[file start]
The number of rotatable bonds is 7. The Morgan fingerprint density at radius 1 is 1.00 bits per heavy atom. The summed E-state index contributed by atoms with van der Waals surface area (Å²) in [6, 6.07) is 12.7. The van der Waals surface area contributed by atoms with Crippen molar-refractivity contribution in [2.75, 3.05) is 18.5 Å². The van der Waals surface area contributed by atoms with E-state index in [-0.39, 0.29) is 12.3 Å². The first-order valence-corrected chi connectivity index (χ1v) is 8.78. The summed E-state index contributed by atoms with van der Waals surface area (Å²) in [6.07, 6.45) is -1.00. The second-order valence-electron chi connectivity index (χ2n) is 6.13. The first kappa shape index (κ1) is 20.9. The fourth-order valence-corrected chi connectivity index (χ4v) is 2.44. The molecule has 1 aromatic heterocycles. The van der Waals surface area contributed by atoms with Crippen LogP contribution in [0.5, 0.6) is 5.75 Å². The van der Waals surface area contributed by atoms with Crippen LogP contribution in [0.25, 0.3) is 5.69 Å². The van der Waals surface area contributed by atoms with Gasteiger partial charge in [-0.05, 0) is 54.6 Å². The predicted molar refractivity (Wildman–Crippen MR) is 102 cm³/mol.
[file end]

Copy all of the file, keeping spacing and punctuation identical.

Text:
The number of rotatable bonds is 7. The Morgan fingerprint density at radius 1 is 1.00 bits per heavy atom. The summed E-state index contributed by atoms with van der Waals surface area (Å²) in [6, 6.07) is 12.7. The van der Waals surface area contributed by atoms with Crippen molar-refractivity contribution in [2.75, 3.05) is 18.5 Å². The van der Waals surface area contributed by atoms with E-state index in [-0.39, 0.29) is 12.3 Å². The first-order valence-corrected chi connectivity index (χ1v) is 8.78. The summed E-state index contributed by atoms with van der Waals surface area (Å²) in [6.07, 6.45) is -1.00. The second-order valence-electron chi connectivity index (χ2n) is 6.13. The first kappa shape index (κ1) is 20.9. The fourth-order valence-corrected chi connectivity index (χ4v) is 2.44. The molecule has 1 aromatic heterocycles. The van der Waals surface area contributed by atoms with Crippen LogP contribution in [0.5, 0.6) is 5.75 Å². The van der Waals surface area contributed by atoms with Crippen LogP contribution in [0.25, 0.3) is 5.69 Å². The van der Waals surface area contributed by atoms with Gasteiger partial charge in [-0.05, 0) is 54.6 Å². The predicted molar refractivity (Wildman–Crippen MR) is 102 cm³/mol.